Electronicdesign 2518 Xl paulshimel150x155 New 2

Use PFC To Get More Power Out Of Your Wall Socket

April 8, 2010
IR's Paul Schimel explains how power factor correction (PFC) allows a piece of electronics to draw higher line power.

A good friend of mine in the professional audio business recently said that audio amplifiers with power factor correction (PFC) can draw much more power from a #5-20 wall outlet than amps that don’t have PFC. The limit, of course, is the tripping point of the thermo-magnetic circuit breaker. This prompted me to ask how the thermal-magnetic circuit breaker works. Most of this we know already.


The thermal-magnetic circuit breaker passes the current through a few turns of wire around a solenoid. When the magnetomotive force (MMF) is high enough, the solenoid pulls down a trigger mechanism that trips the circuit breaker and interrupts the circuit. This usually occurs at a current rating much higher than the rated current of the breaker. Also, a thermal mechanism in the breaker would trip if it gets too hot. It’s usually a bimetallic contact arranged to trip the mechanism and open the breaker when it has enough current flowing through it to hit the appropriate temperature.  

The solenoid sees MMF just like a rotating disc power meter (see “PFC: A Little Old-School Knowledge,” parts 1 and 2). The bimetallic contact sees rms heating, which is a product of the square of the rms current flowing through the breaker and the constant resistance of the strip. Once this device gets hot enough, it trips the breaker. The important part to understand is that there are two different mechanisms at play. The solenoid works on a half-cycle average of the current, and the bimetallic strip works on I^2*R heating, where I is the rms current through the element.

First we need to understand the waveforms and the mechanics of what is going on. The big, conventional class AB audio amplifier without PFC will have low-leakage inductance transformers for isolation and classical rectifiers to make the ±VCC rails to the power amp.

The line current waveform looks like that of the classical rectifier—a narrow peak of current in phase with the peak of the ac line waveform. The only attribute of the waveform that changes with load is the amplitude of the peak. It would seem that my friend was right. If we assume the overload condition is reasonable, like a band playing too loud and blowing a 50-A fuse (as Mick Jagger sang in “You Can’t Always Get What You Want”), it is likely that the bimetallic strip heating will trip the breaker and not the MMF from the solenoid.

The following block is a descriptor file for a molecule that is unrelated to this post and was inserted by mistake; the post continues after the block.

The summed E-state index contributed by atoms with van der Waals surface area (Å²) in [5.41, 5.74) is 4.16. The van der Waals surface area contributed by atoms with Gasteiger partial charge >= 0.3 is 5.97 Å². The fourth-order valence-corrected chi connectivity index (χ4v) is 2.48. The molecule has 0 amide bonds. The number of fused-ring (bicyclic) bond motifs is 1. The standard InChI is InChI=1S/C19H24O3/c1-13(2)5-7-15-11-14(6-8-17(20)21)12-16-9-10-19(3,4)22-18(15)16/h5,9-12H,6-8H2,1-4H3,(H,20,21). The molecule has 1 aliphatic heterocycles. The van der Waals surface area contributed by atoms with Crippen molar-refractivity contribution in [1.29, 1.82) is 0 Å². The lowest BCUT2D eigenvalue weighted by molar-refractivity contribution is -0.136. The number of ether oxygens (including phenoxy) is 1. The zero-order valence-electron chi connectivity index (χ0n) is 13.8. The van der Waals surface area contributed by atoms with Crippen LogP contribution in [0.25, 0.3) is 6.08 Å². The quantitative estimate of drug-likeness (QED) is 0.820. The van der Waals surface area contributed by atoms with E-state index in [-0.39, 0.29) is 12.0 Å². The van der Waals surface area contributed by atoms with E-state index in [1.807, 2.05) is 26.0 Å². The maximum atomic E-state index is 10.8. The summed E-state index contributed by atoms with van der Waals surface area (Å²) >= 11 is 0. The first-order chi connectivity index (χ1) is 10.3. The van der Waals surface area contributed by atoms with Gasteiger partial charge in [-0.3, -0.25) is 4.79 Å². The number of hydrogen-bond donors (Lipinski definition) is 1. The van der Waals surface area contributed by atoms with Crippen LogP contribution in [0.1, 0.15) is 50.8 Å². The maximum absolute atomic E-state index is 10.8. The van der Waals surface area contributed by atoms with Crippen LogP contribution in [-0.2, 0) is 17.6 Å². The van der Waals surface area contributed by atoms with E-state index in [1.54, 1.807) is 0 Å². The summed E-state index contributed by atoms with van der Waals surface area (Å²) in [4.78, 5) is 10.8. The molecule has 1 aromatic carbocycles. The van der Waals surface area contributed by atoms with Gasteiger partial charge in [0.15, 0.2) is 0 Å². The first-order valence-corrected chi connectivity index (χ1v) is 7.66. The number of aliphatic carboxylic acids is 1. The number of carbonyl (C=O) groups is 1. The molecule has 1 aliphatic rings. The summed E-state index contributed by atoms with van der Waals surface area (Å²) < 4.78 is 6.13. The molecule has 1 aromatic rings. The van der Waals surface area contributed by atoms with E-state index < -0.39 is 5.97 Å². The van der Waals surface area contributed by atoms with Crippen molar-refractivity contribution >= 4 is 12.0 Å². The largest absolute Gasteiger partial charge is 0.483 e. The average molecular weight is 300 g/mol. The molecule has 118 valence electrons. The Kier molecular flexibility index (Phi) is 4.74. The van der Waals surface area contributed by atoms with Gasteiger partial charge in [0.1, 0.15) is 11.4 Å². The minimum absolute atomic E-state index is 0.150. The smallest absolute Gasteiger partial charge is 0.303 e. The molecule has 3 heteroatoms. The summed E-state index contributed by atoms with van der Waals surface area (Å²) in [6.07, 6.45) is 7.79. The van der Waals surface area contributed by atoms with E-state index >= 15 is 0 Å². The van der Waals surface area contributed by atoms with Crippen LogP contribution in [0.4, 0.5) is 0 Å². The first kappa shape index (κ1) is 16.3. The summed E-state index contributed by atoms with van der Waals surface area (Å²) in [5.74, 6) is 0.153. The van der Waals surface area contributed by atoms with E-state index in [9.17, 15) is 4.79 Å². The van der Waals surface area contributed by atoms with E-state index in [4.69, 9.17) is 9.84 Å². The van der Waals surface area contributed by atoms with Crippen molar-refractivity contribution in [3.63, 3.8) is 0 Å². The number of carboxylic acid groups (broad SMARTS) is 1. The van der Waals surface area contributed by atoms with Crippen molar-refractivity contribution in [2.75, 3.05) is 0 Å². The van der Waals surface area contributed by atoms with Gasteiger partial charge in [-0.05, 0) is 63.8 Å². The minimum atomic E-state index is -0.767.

Then I wondered if I had anything in my junk box that I could use to test a breaker. (Also, where’s my Let It Bleed CD?) What if I made a load with a classical rectifier and then another load with a plain old resistor? I could then hook these up to my ac source with the breaker in series and see the current and delay time for the breaker to trip. Sounds fun!

I built up a classical rectifier load, with a 16-Ω power resistor (8-Ω audio loads in series) with a bridge rectifier and a 12,000-µF, 250-V capacitor. The plain old resistive load was just the 16-Ω non-inductive audio loads. The breaker was a basic thermo-magnetic breaker, rated for 3 A.

When I applied power, I noticed that after 13 seconds, the breaker would trip when delivering 5 A rms to the load—hardly a 50-A fuse! This was repeatable to within 0.5 seconds starting with a fresh closure on a cool, rested breaker. The peak of this current as measured on an oscilloscope was around 7.1 A, consistent with the crest factor we’d expect from a sinusoid. If the breaker isn’t rested, it trips faster—yet another hint that  MMF isn’t causing the trip, but thermal response.

I then switched over the classical rectifier load. Setting up the ac source to supply the same current took a little adjustment, but I confirmed the same overcurrent and timing as above. In other words, the classical rectifier also trips in 13 seconds at a 5-A rms load starting from a cool, rested, open position. The peak of this current was 20 A, and again, it was a narrow pulse, in phase with the line voltage waveform. Clearly. there were plenty of odd harmonics. Looking at the currents alone, this result is peculiar. It’s the same current. That doesn’t agree with my friend’s statement—or does it?


Now for the fun part. With the plain old resistive load, at 5-A rms line current, my true rms, real power meter measures 404 W rms. Over several repetitions, this was measured within 5 W. With the classical rectifier load and 5-A rms line current, my true rms power meter measures 225 W rms, repeatable to within 3 W. My friend was right. The reactive harmonics that contribute to all of that I rms heating in the bimetallic contactor aren’t supplying much power to the load due to their phase relationships.

PFC stage in the power amplifier would provide a current waveform of the same shape as the line voltage, ideally a sinusoid. Assuming reasonable conversion efficiencies, this amplifier would be able to play louder from a standard outlet than its non-PFC counterpart of similar output power rating (all other things the same). This is due to the absence of the harmonics in the current waveform.

If the trip mechanism were purely magnetic, based on MMF alone, without a bimetallic thermal strip, PFC wouldn’t matter at all. But at light overload condition, the bimetallic strip causes the breaker to trip, making it the limiting factor in this example. It turns out my friend was right, and my Rolling Stones CD still sounds good.

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